The Karava Marriage “Cartels”

A Study of the inter marriages between the dominant karava families, and the cross cousin marriages within the family.

The Marriage alliances of the leading karava  families reveal the importance of family ties in business activity and the desire to keep the wealth distribution within the families. Marriages arranged with great foresight were important in order to expand property and wealth, consolidate class status and widen contacts. From the end of the 18th century, the de Soysas had been closely linked with the Hannadige Pieris family. Jeronis Soysa’s mother was Hannadige Francisca Pieris daughter of Hendrick Pieris (Sr) of Moratuwa and sister of Hendrick (Jr) and Daniel Pieris; the latter along with Jeronis Soysa’s father Joseph is said to have hired out bullock carts and dealt in tobacco (Roberts 1975;5) Two cross-cousin marriages between these Christian families also took place.

With these marriages, fortunes were consolidated. Since Susew and Engelina Soysa did not have children, their combined wealth was bequeathed to Jeronis Soysa’s son, Charles Henry de Soysa, who was also sole heir to his father’s immense fortune. The links with the Pieris’ family continued in the next generation.

The other important marriage link of the Soysas was with the Lindamullage de Silvas, a Catholic family of successful Moratuwa pioneers in the arrack trade. Of the many members of this family who were renters, the wealthiest was Jusey de Silva who said to be “second only to the de Soysas” in wealth (ibid:9).

The other pioneer entrepreneurial (Christian) families closely linked by marriage ties were the Telge Peiris and Vidanalage de Mel families. David Peiris and Francisco de Mel, the leading renters of the Western Province in the1830s and 1840s married each other sisters (Leonora Peiris (1811-1886) and Lenora de Mel). The ties were further cemented in 1889 when David Peiris’ grandson, James Peiris (son of Martinus Peiris) married Francisco de Mel’s granddaughter Grace de Mel (1872-1946), daughter of Jacob de Mel, who funded James Peiris’ education in Cambridge (Fernando 1989:12 & 78).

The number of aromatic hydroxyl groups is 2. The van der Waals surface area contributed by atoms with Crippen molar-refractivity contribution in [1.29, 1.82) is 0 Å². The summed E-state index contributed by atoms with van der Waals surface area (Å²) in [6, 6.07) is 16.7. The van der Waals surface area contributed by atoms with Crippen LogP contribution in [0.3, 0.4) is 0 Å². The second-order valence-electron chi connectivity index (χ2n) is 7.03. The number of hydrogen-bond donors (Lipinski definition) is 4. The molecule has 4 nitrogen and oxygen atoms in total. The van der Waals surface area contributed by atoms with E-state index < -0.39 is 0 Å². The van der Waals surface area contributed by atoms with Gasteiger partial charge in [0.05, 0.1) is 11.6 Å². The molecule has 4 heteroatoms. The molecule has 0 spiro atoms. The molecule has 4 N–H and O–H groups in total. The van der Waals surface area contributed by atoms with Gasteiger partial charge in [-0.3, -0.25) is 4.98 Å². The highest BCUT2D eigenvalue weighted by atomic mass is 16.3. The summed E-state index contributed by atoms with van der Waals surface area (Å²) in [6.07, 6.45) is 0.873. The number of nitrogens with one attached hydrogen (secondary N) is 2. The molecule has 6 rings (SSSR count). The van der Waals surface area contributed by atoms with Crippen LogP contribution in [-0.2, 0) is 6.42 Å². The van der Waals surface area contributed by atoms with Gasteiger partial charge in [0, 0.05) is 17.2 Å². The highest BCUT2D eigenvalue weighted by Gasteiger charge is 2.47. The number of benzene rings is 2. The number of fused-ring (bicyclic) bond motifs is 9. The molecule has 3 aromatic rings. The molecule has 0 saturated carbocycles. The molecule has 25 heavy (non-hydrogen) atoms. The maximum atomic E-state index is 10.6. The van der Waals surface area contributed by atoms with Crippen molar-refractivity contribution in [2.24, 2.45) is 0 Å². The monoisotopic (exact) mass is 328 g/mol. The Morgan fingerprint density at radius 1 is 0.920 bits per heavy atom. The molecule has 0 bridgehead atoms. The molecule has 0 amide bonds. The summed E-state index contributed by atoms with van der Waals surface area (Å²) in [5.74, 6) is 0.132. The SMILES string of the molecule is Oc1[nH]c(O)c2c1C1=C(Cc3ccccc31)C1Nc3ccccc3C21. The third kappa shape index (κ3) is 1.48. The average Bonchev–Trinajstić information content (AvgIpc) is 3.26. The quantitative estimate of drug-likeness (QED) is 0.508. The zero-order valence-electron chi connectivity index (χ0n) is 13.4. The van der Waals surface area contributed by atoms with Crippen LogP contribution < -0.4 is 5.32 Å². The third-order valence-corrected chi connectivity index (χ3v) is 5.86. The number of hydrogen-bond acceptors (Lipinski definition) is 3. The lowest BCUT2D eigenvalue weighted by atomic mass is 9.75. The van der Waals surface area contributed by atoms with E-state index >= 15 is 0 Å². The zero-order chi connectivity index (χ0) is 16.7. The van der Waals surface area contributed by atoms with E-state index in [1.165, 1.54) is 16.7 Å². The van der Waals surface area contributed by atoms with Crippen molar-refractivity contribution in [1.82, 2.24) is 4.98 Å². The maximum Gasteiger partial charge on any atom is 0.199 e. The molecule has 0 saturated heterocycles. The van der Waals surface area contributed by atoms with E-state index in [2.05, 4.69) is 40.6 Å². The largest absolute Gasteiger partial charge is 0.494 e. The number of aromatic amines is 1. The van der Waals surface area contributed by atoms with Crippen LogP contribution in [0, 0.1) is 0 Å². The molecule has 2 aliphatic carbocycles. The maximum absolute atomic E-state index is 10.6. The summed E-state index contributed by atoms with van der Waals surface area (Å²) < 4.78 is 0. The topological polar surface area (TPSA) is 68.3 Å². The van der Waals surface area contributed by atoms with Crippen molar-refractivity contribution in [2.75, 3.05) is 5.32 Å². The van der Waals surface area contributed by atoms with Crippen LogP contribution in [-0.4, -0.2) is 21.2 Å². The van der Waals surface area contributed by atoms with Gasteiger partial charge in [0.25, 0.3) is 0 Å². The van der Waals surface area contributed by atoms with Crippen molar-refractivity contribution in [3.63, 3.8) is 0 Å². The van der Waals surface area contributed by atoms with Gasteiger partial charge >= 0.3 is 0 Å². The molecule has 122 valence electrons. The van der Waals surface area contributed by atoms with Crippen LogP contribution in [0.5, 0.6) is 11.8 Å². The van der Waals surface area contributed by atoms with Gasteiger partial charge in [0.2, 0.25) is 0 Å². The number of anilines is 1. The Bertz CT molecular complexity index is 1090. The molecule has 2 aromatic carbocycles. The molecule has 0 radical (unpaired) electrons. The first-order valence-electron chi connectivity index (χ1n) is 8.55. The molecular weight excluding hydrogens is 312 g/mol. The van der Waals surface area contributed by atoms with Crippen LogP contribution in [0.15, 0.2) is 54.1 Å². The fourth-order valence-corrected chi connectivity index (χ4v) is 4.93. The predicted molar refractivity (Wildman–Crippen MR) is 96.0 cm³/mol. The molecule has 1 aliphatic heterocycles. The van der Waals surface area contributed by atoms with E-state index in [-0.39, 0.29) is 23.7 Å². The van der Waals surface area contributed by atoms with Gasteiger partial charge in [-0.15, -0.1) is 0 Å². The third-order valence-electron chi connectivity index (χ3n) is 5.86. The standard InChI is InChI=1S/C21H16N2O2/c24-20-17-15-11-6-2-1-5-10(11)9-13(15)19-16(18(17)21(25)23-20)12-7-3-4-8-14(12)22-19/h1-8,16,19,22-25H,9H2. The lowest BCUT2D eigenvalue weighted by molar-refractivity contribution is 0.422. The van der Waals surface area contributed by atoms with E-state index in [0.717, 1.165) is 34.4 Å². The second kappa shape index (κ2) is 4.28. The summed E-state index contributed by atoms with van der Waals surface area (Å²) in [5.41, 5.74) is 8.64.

The Vidanalage de Mels were also connected by marriage to the other leading business families who were Christian, – the Balappuwaduge Mendis and Hettiakandage Fernandos, and the Warusahannadige Soysas. Two of these families of early renters of the Dutch period had been linked by marriage when Leonora, the daughter of Hettiakandage Juan Fernando married Simon, the son of Balappuwaduge Gabriel Mendis.

The Hettiakandage Fernandos also had extensive kinship ties with leading capitalist families of Moratuwa. As mentioned above, they were linked to the Balappuwaduge Mendis, and the Vidanalage de Mels through marriage.

The Panadura Buddhist capitalist families – Dias, Rodrigo, Salgado and Perera were also interconnected. In later years too, such marriages of great `convenience’ occurred between the wealthy Karava families, some of the dowry money being channeled into philanthropy, social movements and political causes.

Although not mentioned in this book, a closer look at the genealogy chart in the ancestry page reveals, a close tie up between the de Fonseka and the D’anderado families. The first recorded de Fonseka; Michael de Fonseka married Dominga D’anderado. Solomon de Fonseka married Selestina, the daughter of Renaldus D’anderado. Bastian d’Anderado married Issabella, daughter of Franciscu de Fonseka and many such marriages are recorded.

Cross cousin marriages as indicated in the above chapter were also common among the de Fonseka families. Carolis de Fonseka married Wilhelmina daughter of Selestinu de Fonseka, and Simon de Fonseka married Rosita de Fonseka, daughter of Franciscu de Fonseka.


1- ‘Nobodies to Somebodies – The Rise of the Colonial Bourgeoisie in Sri Lanka’ by Kumari Jayawardena.